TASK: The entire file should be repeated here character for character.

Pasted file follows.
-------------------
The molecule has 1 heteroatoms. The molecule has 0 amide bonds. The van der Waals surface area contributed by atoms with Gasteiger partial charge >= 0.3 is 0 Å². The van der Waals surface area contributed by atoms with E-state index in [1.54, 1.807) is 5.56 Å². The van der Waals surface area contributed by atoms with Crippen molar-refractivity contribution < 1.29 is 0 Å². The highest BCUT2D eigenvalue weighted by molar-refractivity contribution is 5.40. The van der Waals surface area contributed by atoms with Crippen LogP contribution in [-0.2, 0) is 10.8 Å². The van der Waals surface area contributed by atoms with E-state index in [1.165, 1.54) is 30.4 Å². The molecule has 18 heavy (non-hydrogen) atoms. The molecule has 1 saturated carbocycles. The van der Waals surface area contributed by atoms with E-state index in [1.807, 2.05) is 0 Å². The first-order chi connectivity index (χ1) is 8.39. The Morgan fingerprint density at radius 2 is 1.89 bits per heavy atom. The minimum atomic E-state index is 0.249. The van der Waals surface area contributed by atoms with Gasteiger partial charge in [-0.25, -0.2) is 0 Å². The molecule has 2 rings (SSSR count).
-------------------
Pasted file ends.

The molecule has 1 heteroatoms. The molecule has 0 amide bonds. The van der Waals surface area contributed by atoms with Gasteiger partial charge >= 0.3 is 0 Å². The van der Waals surface area contributed by atoms with E-state index in [1.54, 1.807) is 5.56 Å². The van der Waals surface area contributed by atoms with Crippen molar-refractivity contribution < 1.29 is 0 Å². The highest BCUT2D eigenvalue weighted by molar-refractivity contribution is 5.40. The van der Waals surface area contributed by atoms with Crippen LogP contribution in [-0.2, 0) is 10.8 Å². The van der Waals surface area contributed by atoms with E-state index in [1.165, 1.54) is 30.4 Å². The molecule has 18 heavy (non-hydrogen) atoms. The molecule has 1 saturated carbocycles. The van der Waals surface area contributed by atoms with E-state index in [1.807, 2.05) is 0 Å². The first-order chi connectivity index (χ1) is 8.39. The Morgan fingerprint density at radius 2 is 1.89 bits per heavy atom. The minimum atomic E-state index is 0.249. The van der Waals surface area contributed by atoms with Gasteiger partial charge in [-0.25, -0.2) is 0 Å². The molecule has 2 rings (SSSR count).